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Self-Help: Managing Obsessive Compulsive Disorder – Schwartz’ Four Step Method

Managing Obsessive Compulsive Disorder

Managing Obsessive Compulsive Disorder

All of us occasionally get obsessive thoughts and sometimes engage in compulsive behaviours.

But when things reach unmanageable proportions whereby our lives are negatively controlled by obsessive thoughts and increasingly strange compulsive behaviours, then we know we have a problem.

What does Obsessive Compulsive Disorder Look Like?

A person with obsessive compulsive disorder (OCD) experiences irrational thoughts which create high levels of anxiety. They then engage in compulsive behaviours to gain temporary relief from these anxious feelings. This can can include:

  • obsessive cleaning
  • constant checking
  • arranging things with relentless precision
  • repeating certain words
  • engaging in rituals
  • having thoughts of harming yourself or others.

As an example, someone obsessively cleans (compulsive behaviour) to relieve the anxiety caused by tormenting thoughts that life-threatening germs are everywhere and are dangerous to themselves and others (irrational thoughts.)

If you have OCD, you are generally aware that you are engaging in strange behaviours.

If you are reading this article because you worry someone you know might have obsessive compulsive disorder, but they do not seem aware of it, you might want to read our article on the slightly different condition known as obsessive compulsive personality disorder (OCPD).

Cognitive Behavioural Therapy and OCD

Obsessive Compulsive Disorder is a condition which can drive sufferers into a spiral of increasingly bizarre behaviour and cause their loved ones to despair.

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The encouraging news is that Cognitive Behavioural Therapy (CBT) is extremely effective when dealing with this difficult and debilitating health issue.

Research demonstrates that CBT, when used appropriately, helps to manage and change the false messages which OCD sufferers experience on a daily, hourly and often minute by minute basis. A trained CBT counsellor can help you to do battle with these irrational, involuntary and intrusive thoughts and reduce your compulsive behaviour.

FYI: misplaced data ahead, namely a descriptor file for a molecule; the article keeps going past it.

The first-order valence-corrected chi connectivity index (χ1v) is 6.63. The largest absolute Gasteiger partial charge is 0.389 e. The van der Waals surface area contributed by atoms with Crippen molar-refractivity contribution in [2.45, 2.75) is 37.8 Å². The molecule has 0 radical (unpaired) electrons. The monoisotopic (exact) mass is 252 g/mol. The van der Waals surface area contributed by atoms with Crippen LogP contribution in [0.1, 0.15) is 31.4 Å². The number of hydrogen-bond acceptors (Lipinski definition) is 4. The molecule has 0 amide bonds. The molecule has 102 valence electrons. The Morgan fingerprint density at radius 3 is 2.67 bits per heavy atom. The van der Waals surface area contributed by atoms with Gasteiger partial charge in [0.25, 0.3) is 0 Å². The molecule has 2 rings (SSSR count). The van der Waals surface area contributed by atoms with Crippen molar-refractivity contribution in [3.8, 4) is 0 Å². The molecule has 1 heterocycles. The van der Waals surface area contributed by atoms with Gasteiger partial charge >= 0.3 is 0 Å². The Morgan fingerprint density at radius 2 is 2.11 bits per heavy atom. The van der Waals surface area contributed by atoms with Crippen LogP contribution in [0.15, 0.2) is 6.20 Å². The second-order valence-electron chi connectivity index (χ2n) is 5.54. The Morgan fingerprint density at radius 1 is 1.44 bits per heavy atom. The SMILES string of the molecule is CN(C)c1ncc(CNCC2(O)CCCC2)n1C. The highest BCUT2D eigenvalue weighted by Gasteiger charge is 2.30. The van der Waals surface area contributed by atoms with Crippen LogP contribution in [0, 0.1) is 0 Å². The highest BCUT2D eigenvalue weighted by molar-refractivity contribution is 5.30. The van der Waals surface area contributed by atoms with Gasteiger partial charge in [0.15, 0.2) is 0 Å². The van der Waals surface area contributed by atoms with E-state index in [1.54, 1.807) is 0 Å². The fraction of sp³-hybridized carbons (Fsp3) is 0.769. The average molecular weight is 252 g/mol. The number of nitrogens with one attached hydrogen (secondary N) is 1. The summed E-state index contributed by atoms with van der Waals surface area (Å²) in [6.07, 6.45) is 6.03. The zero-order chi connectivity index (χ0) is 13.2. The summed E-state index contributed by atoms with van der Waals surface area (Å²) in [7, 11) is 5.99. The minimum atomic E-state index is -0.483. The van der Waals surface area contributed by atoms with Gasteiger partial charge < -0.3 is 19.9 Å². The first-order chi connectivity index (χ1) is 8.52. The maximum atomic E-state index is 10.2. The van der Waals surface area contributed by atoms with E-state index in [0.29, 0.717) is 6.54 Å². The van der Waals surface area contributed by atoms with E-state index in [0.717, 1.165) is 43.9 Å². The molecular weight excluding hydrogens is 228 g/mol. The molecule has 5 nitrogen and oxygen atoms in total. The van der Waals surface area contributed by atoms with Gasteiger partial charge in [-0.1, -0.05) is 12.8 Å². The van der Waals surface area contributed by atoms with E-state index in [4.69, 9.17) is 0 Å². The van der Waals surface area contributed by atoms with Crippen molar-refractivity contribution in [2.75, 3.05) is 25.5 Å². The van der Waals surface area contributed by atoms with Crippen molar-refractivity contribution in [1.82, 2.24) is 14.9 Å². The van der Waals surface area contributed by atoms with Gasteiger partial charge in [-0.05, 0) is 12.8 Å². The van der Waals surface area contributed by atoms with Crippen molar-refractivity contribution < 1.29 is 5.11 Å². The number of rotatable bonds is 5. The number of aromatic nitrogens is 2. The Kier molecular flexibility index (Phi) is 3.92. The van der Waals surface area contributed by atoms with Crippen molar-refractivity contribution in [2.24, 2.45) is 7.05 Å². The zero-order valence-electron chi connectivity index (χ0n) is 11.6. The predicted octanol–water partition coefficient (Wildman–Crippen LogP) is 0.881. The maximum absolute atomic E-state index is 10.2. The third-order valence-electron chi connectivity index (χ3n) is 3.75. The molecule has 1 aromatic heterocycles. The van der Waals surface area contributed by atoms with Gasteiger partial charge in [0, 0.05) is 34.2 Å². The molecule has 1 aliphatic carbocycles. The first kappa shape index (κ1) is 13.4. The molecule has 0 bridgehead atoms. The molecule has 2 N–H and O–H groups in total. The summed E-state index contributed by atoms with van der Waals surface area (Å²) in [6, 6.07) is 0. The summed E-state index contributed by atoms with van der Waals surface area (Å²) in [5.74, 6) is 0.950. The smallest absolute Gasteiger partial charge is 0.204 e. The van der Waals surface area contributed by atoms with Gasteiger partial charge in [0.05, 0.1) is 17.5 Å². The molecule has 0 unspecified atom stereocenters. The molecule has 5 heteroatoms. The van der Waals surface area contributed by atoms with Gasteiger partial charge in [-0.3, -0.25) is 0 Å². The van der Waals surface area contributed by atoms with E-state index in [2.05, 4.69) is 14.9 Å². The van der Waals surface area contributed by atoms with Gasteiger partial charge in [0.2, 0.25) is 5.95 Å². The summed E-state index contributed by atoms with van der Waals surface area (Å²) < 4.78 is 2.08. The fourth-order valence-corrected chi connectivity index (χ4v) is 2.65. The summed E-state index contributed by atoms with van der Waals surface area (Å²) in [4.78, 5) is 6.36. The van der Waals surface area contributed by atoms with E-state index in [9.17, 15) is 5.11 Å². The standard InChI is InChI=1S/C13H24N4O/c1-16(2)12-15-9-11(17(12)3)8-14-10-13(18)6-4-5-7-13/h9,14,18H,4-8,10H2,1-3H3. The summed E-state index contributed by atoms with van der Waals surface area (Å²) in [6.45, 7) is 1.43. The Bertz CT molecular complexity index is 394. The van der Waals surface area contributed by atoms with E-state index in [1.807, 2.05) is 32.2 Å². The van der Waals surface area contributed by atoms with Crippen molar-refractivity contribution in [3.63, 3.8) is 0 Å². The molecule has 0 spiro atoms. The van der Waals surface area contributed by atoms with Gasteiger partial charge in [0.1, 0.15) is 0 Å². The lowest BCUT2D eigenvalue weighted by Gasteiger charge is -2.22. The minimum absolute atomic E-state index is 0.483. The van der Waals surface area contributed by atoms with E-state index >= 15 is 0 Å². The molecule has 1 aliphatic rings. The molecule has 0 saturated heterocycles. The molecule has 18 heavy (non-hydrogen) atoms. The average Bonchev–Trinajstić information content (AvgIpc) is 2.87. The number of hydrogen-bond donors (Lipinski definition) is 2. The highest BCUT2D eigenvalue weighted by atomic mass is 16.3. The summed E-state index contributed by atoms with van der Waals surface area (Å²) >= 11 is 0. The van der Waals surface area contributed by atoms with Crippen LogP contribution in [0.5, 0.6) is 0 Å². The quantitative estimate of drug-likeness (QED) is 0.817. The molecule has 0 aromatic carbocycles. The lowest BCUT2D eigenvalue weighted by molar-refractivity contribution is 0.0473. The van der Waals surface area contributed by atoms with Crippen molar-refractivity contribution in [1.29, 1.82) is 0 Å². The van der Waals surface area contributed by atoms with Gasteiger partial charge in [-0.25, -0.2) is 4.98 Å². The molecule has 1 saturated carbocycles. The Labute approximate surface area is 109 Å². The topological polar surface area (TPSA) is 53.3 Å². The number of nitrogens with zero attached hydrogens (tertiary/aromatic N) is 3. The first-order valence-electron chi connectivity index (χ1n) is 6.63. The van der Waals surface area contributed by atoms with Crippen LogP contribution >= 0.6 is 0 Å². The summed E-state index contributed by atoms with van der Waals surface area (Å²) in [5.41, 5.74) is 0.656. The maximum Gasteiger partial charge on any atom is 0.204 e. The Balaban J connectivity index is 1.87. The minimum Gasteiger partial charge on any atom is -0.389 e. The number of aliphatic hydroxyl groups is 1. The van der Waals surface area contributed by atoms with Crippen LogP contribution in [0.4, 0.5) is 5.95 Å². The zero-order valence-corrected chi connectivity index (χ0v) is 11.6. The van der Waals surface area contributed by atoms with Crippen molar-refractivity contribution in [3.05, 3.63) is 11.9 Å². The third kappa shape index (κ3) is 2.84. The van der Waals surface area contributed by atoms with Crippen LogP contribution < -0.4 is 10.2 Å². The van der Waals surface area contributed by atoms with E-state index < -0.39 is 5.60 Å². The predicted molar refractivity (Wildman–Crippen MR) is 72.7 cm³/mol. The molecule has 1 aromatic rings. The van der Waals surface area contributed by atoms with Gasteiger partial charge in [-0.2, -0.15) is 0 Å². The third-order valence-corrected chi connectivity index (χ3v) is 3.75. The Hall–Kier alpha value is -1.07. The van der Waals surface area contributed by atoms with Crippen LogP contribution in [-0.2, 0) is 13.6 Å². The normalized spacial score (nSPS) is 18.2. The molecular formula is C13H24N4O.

As with all anxiety disorders, the faster you seek professional help the better. It’s known that as time passes, irrational thoughts become more entrenched as the brain becomes increasingly locked into an anxious cycle.

Self-Help: Jeffrey Schwartz’ Four Step Method

Alongside professional help, it is essential that a sufferer works on making changes themselves.

A very useful self-help method for managing and controlling OCD, which is pioneered by many organisations who work in this area, is Professor Jeffrey Schwartz’ Four Step Method. The Four Steps are: Relabel, Reattribute, Refocus and Revalue.

Let’s look briefly at each step:

1. Relabel.

The key to this step is learning to recognise that your obsessive thoughts and compulsions are evidence of your OCD.

Unfortunately, just wishing thoughts away or ignoring them doesn’t work. And yet this is often what OCD sufferers try to do, as they desperately try not to respond to the bizarre messages they are receiving. It’s crucial to know that this is not an effective strategy.